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occupation, permission and freedom-as-overcoming

21 Oct

Last week we spent some time with the occupation on Wall Street. Then we wrote this. Then we read some other views about extending the occupation of LSX beyond its limits. Then we re-read about the power of the Space Project in Leeds and its hopes for a hub for radical education. Reclaiming these spaces takes courage. We have seen many acts of courage recently. We will need more as capital and those with power-to seek to re-enclose our world and re-inscribe our society with their power.

Then @willcommon wrote this on Twitter. The tweet stressed the importance of excess; of boundaries; of moving beyond limits; of disruption; of actions that are beyond permission. It reminded us of Moishe Postone’s critical re-reading of Marx, that our social constitution by labour is not transhistorical; it is historically situated and defined. It therefore underlies the automatic, and apparently normal/normalised/normalising, regulation of our social life in capitalism. This is then the object of our critique of capitalism. Emancipation, in Postone’s terms, is not found in the realisation of this mode of social constitution [of labour in capitalism] but by our overcoming of the capitalist relations of production, of value and of capital, and by our overcoming its automatic regulation of our society.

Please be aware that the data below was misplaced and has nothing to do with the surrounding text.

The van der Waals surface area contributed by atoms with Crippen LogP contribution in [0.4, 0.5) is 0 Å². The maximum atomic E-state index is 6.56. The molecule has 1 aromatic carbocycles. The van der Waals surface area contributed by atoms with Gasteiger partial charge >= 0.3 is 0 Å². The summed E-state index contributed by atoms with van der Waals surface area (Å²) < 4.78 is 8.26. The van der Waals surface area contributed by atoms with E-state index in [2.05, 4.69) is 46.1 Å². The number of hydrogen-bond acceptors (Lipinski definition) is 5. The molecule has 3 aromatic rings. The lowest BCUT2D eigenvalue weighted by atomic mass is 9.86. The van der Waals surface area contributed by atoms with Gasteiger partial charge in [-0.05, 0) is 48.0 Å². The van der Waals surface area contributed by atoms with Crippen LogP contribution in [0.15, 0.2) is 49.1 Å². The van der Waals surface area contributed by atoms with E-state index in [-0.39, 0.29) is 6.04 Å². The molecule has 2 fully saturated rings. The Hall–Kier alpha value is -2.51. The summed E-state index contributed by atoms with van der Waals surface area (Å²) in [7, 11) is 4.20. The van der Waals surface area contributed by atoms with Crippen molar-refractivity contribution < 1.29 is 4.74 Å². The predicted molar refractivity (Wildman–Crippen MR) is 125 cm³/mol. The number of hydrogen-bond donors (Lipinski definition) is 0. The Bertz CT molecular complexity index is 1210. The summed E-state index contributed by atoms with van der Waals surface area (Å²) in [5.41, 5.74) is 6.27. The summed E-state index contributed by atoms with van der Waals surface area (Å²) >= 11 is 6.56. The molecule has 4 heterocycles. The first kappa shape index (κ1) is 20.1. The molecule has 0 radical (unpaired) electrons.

In. Against. Beyond. Inside our abstract domination. Against our abstract domination. Beyond our abstract domination. Overcoming abstract domination is a necessary presupposition for the realisation of self-determination.

Postone stresses overcoming and moving beyond limits imposed in states of normality and democracy and exception. This may be where spaces need to be theoretically-defined not in terms of their demands and their representations, but in terms of what they enable through excess. So in New York we witness Occupy Wall Street supporting moves against Stop and Frisk, which @newyorkist is tweeting about here. And in New York a march heads-off to the Village against fracking. And in New York there is a spin-off occupation of MoMA, because its sponsors are big finance and because art should be for all and not just oppressive.

And in this occupation as a space as a hub for radical education, we might ask, as @aaronjpeters did here, how do the current occupations connect to the lessons of the dispersed, demanding, student protests of last winter/spring. How do workerists, educators, students, support the variety of issues within and across our society that act as controls and constraints on our being? How do those students and workerists empower occupations to grow in excess of their spatial limits? As the Dean of St Paul’s, supported by transnational elites (the 1%) and in order to maintain capital’s reproduction of its power in our world, we might ask, in Postone’s terms, how do we use spaces as hubs of radical education, to overcome capital’s automatic regulation of our society? How do we develop the courage to reveal our freedom in acts of overcoming?